The UN Ocean Conference opened with calls for coordinated global action to improve the health of the oceans.
Conference Co-President Isabella Lövin, Sweden, expressed hope for the conference to be the “game changer” the ocean needs.
The opening day included a partnership dialogue on addressing marine pollution, and a showcase of voluntary commitments to address the issue.
5 June 2017: The UN Ocean Conference opened with calls for coordinated global action to improve the health of the oceans. The Conference is focusing on efforts to achieve the targets under Sustainable Development Goal (SDG) 14 (life below water), and related SDGs and targets.
The Conference opened with a traditional Fijian welcome, followed by a ‘Life on Earth’ video on the ocean, narrated by Sir David Attenborough, outlining the benefits of and the threats faced by the ocean, as well as opportunities to address them. An opening plenary featured statements from high-level representatives of UN Member States and UN officials, and the first partnership dialogue took place, with a focus on addressing marine pollution.
Recalling the borderless nature of the ocean, Conference Co-President Isabella Lövin, Minister for International Development Cooperation and Climate and Deputy Prime Minister of Sweden, expressed hope for the Conference to be the “game changer” the ocean needs. Co-President Frank Bainimarama, Prime Minister of Fiji, highlighted the threats of climate change and ocean litter, saying greedy nations and commercial interests threaten livelihoods in small island developing States (SIDS).
The UN Ocean Conference is the “best opportunity we will ever have” to reverse the ocean’s cycle of decline, said Thomson.
UN Secretary-General António Guterres described improving the health of the world’s oceans as a “test for multilateralism” that the world cannot afford to fail. He urged governments to jointly address the “problems of governance that have held us back,” calling for a strategic vision on how to govern the oceans and marine resources, strong political leadership, and partnerships and funding for the 2030 Agenda for Sustainable Development, among other actions. UN General Assembly (UNGA) President Peter Thomson said the Conference is “the best opportunity we will ever have” to reverse the ocean’s cycle of decline, and to “restore sustainability, balance and respect to our relationship with…the Ocean.” Many high-level representatives also stressed the Conference’s role as a “game changer” and “last opportunity” to reverse the decline of global ocean health.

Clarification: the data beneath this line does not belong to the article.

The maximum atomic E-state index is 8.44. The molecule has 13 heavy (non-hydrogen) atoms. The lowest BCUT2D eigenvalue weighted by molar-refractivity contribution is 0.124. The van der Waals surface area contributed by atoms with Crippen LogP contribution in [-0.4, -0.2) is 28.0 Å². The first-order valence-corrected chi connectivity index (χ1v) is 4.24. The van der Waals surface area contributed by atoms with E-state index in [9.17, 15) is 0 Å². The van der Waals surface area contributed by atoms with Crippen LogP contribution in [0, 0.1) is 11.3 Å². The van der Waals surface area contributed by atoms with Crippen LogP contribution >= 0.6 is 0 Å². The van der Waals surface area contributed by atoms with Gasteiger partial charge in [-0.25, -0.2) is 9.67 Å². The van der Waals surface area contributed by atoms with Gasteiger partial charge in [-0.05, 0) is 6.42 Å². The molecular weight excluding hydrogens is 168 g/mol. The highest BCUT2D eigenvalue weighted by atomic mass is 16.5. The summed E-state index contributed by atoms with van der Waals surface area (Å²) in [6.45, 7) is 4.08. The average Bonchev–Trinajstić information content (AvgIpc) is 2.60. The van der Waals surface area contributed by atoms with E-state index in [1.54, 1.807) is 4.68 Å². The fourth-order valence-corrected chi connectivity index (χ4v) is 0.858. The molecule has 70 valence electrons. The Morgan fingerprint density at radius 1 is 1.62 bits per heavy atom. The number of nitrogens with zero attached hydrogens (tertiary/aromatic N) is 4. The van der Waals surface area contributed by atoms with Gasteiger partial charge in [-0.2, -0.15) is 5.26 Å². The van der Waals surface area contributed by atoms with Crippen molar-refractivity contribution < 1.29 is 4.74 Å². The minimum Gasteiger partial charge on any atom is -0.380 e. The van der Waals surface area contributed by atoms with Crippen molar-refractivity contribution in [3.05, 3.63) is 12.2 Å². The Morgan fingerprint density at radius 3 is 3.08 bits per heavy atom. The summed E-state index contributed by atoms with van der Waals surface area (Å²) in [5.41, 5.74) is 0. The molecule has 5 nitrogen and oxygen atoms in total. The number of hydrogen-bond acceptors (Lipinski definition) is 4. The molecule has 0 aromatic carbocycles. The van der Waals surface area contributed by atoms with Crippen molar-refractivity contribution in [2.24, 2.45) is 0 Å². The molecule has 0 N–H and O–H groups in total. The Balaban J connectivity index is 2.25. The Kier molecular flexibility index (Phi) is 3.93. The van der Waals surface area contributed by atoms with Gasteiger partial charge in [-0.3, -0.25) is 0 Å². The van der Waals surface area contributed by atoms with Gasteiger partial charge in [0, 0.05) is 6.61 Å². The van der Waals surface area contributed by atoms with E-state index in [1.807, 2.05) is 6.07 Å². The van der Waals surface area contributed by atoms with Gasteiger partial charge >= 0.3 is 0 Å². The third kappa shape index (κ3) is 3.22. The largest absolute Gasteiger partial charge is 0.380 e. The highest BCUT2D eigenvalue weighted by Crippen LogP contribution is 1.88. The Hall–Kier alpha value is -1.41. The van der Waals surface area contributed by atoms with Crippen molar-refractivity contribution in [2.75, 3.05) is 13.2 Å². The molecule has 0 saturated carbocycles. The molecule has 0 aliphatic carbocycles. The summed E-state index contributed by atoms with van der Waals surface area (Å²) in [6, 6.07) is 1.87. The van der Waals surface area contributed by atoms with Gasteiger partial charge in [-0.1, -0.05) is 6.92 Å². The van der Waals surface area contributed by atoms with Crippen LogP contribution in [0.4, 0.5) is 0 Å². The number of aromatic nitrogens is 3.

The partnership dialogue on addressing marine pollution highlighted perspectives on challenges and solutions on marine litter, including addressing land-based pollution and reducing plastics and microplastics production and consumption. Moderator Elliott Harris, UN Environment, referred to action taken in countries such as Canada, France, Kenya and Rwanda to reduce land-based sources of marine pollution, including by banning single-use plastic items and micro-plastics in cosmetics. Kosi Latu, Director-General, Secretariat of the Pacific Regional Environment Programme (SPREP), highlighted the adoption of the ‘Cleaner Pacific 2025: Pacific Regional Waste and Pollution Management Strategy 2016–2025,’ which addresses marine plastics as well as legacy issues such as oil leaks from old shipping vessels. UN Environment underscored: the link between marine pollution and several SDGs, and between land-based sources of marine pollution and development agendas; and the Global Programme of Action on land-based activities as the only intergovernmental mechanism addressing freshwater/marine linkages.
According to the Earth Negotiations Bulletin, since the political outcome document of the Conference, the ‘Call for Action,’ has already been negotiated, its formal adoption should not be the only measure of the Conference’s success, some participants have said, noting that “the real work lies in the commitments that will be announced during the week.” One delegate noted that “So far, the smallest countries have set the bar quite high.” Gabon, Palau and the Cook Islands kicked off the showcase of commitments with ambitious initiatives on marine protected areas (MPAs), renewables and pollution prevention.
The day before the Conference, New York City hosted the inaugural World Ocean Festival. The event featured an “ocean march” with sailing vessels parading around lower Manhattan and along ten nautical miles of Manhattan and Brooklyn, New York. On land, an Ocean Village celebrated art and innovation and showcased exhibits on ocean and climate action. The UN Development Programme (UNDP) and the Global Environment Facility (GEF) launched a joint publication titled, ‘Sea My Life: Protecting Oceans, Sustaining our Future.’
The UN Ocean Conference is convening at UN Headquarters in New York, US, from 5-9 June 2017. [UN Press Release on Opening] [UN Press Release in Advance of Opening] [DESA Press Release] [UNDP Press Release] [ENB Coverage of UN Ocean Conference]